When Blogging Isn’t Fun Anymore

When Blogging Isn’t Fun Anymore January 14, 2015

I started this blog back in 2008, a few months before Atticus and I were married. I just “celebrated” six years of writing here in November. Appropriately enough, I celebrated by staying quiet. Quiet has been my default for quite some time. Some of you may have even noticed this, though I don’t flatter myself interesting enough to suspect you’ve been waiting with baited breath for my next post.

There are a few reasons for why it’s been quiet over here:

1. For the last year I’ve had three kids under age 4. Finally, We have a four year old and the twins made it to their first birthday. It was December 2nd and I didn’t even manage to post a measley picture. The writing life has its ebb and flow. I’ve been writing, online and off, since I was a kid. Sometimes every day for a long stretch, sometimes months without a word. It’s been an ebb sort of year. Every extra moment, those precious moments when no one needs me, I can: exercise, take a shower, read a book for fun, pray, or write a blog post. Usually, blogging comes in last, or nearly last.

2. It takes a really long time. For me to write a post, take, edit, and upload all the pictures I need to have in order to publish a post, takes me around an hour. A whole hour. And that’s if it’s not a content heavy post. Sometimes it takes longer. Do you know what an hour is worth around here? When I have an idea I’m excited about, or something I think you all will like, I’m happy to spend an hour on it. Then I push “publish” and 50 people look at it. Maybe I’ve been doing this too long, but at this point, 50 views doesn’t always seem worth the time spent away from my family and vocation, on a hobby which generates not one dime for my family.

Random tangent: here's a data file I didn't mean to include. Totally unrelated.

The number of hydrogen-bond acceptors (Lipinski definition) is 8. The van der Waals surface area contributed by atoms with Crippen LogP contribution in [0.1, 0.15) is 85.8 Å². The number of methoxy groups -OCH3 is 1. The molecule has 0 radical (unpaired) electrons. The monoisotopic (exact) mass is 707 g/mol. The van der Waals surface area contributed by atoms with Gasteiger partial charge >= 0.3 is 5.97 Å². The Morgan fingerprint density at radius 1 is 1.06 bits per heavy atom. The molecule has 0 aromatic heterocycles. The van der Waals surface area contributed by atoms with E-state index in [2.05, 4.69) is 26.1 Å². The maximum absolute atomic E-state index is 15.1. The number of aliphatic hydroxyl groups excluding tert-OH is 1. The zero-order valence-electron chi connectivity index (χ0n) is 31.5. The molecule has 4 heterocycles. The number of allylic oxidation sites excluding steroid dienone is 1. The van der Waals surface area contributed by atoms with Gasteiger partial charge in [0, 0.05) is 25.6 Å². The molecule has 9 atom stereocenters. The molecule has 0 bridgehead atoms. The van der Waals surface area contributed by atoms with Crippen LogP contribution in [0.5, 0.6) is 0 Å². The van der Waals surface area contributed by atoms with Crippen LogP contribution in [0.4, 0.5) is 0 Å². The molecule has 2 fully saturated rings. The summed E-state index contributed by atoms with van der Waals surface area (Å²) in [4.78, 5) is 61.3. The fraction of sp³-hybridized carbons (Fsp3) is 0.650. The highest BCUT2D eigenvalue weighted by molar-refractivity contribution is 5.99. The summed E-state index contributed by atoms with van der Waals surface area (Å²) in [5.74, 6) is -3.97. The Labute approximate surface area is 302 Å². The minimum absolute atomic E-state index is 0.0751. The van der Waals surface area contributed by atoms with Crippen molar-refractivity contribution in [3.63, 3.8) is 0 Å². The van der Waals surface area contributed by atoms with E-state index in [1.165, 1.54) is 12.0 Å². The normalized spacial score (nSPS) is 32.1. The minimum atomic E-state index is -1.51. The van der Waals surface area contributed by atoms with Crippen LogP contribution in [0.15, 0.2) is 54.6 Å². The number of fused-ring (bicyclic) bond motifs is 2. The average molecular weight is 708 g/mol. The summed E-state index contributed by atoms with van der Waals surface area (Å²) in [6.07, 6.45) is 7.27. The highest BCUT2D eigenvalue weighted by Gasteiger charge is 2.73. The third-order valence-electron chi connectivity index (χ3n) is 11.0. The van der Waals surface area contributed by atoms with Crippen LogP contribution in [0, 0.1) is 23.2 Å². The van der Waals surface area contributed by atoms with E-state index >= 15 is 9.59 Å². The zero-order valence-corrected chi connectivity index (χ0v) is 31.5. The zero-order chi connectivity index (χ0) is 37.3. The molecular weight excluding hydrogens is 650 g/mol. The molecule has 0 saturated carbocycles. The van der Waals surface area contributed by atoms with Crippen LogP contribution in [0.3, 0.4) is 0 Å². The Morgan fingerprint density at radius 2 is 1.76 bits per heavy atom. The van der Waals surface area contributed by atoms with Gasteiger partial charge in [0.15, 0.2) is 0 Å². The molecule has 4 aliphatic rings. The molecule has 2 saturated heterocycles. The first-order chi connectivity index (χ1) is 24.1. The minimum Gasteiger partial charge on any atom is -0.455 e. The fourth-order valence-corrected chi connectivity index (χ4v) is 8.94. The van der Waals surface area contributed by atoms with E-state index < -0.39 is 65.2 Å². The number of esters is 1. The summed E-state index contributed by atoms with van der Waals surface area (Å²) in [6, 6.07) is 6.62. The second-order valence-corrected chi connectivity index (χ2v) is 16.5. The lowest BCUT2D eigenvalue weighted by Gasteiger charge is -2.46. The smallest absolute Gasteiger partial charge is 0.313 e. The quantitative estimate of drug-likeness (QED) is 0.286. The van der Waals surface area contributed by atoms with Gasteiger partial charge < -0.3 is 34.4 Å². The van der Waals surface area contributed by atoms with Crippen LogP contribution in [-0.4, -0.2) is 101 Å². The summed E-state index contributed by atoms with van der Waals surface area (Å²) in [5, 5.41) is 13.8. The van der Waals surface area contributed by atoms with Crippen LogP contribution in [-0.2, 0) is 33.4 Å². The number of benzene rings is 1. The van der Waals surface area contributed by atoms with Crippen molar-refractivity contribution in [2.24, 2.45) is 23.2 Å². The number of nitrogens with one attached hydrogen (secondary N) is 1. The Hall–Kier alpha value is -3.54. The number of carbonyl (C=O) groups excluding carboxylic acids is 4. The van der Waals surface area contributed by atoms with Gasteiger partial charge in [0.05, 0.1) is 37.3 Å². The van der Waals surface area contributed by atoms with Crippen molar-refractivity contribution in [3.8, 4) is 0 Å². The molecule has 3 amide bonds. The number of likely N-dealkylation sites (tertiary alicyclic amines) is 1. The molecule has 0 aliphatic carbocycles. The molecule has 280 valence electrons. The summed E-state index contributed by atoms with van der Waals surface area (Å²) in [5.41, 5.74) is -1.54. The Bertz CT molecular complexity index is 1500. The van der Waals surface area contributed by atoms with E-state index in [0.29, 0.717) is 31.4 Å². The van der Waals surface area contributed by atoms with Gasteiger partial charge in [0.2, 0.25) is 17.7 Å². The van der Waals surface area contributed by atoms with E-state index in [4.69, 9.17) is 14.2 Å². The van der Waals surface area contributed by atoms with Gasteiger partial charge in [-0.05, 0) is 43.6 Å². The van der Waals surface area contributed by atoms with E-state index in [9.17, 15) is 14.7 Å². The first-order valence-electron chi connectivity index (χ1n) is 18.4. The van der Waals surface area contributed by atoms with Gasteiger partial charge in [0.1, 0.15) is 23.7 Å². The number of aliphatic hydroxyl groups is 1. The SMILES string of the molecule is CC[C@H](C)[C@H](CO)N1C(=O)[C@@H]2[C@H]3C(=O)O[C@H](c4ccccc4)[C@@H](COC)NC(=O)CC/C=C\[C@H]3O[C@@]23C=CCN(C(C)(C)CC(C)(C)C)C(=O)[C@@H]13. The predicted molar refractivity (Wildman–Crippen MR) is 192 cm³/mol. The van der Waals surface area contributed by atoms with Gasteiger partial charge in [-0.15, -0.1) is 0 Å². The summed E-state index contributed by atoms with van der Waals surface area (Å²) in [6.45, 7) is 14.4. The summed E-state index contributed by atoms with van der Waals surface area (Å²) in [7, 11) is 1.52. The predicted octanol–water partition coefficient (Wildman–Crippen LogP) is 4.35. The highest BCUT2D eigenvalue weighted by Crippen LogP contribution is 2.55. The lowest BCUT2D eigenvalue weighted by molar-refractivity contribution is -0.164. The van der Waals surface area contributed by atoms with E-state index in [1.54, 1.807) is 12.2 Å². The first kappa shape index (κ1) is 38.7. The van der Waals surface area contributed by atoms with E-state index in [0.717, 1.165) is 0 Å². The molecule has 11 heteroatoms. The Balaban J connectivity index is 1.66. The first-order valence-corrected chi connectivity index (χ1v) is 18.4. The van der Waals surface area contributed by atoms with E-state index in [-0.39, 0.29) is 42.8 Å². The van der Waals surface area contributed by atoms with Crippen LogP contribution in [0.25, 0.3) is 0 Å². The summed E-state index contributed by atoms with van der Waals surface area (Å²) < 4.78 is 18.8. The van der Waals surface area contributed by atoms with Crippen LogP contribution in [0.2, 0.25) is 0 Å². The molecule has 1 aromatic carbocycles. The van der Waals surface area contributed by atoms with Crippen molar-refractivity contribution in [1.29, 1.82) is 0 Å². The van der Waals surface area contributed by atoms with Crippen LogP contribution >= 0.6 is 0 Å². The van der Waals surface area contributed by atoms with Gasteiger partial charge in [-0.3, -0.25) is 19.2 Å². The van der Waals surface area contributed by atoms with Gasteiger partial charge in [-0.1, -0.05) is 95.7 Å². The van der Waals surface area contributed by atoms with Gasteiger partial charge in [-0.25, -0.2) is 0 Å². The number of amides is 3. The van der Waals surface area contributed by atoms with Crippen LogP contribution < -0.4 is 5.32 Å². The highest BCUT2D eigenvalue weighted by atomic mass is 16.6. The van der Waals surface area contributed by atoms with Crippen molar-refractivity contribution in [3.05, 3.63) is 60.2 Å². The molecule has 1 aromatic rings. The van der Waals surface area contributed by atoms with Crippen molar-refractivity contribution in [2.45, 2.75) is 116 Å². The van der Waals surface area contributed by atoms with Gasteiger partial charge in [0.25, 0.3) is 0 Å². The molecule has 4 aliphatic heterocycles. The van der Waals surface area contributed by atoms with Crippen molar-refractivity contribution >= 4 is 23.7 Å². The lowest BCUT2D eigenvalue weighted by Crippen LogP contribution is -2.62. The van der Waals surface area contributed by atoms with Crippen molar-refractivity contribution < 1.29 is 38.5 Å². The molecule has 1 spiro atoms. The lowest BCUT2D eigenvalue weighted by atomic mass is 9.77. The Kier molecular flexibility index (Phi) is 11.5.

3. I make no money. And I am just fine with that. I have no interest or plans to monetize my blog. Of course if I like a product and am asked to review it, I will. But I’m not seeking that out, and anything that I share that I love or we use, I am sharing for just those reasons. However, since I make no money doing this, it hardly seems fair to my family to spend more than a couple of hours a week working on it. Not to mention keeping up with all the social media I’m supposed to have (Instagram, Twitter, Pinterest, Facebook), and reading other people’s blogs (My feedly and blog lovin’ are out of control). I’d like to occasionally have a coffee with a local friend, or some alone time with my husband.

4. The community feels disjointed. This is a big one. When I started Fumbling Toward Grace, I “met” a wonderful community of other women who were blogging too. There were 10-15 or so of us, and we always read each others pages, commented on them, and just generally connected. It felt personal. Not because of some marketing ploy to make it feel personal, but because it was personal. We didn’t worry about our “brand”. We didn’t worry about having “x” number of photos on each post, or maximizing our SEO (If you don’t know what that means, good for you!), etc. I’m not an SEO girl. I’m not a brand girl. I have tried a few times, making a detailed blogging schedule, and a plan for expanding my readership by doing x,y,z. It’s just not for me. It felt forced because it was forced. I don’t want to treat this page like a tool I’m using to get myself out there. Sure, there’s a part of me that would love to be “out there”, but more and more I realize, perhaps not on this platform.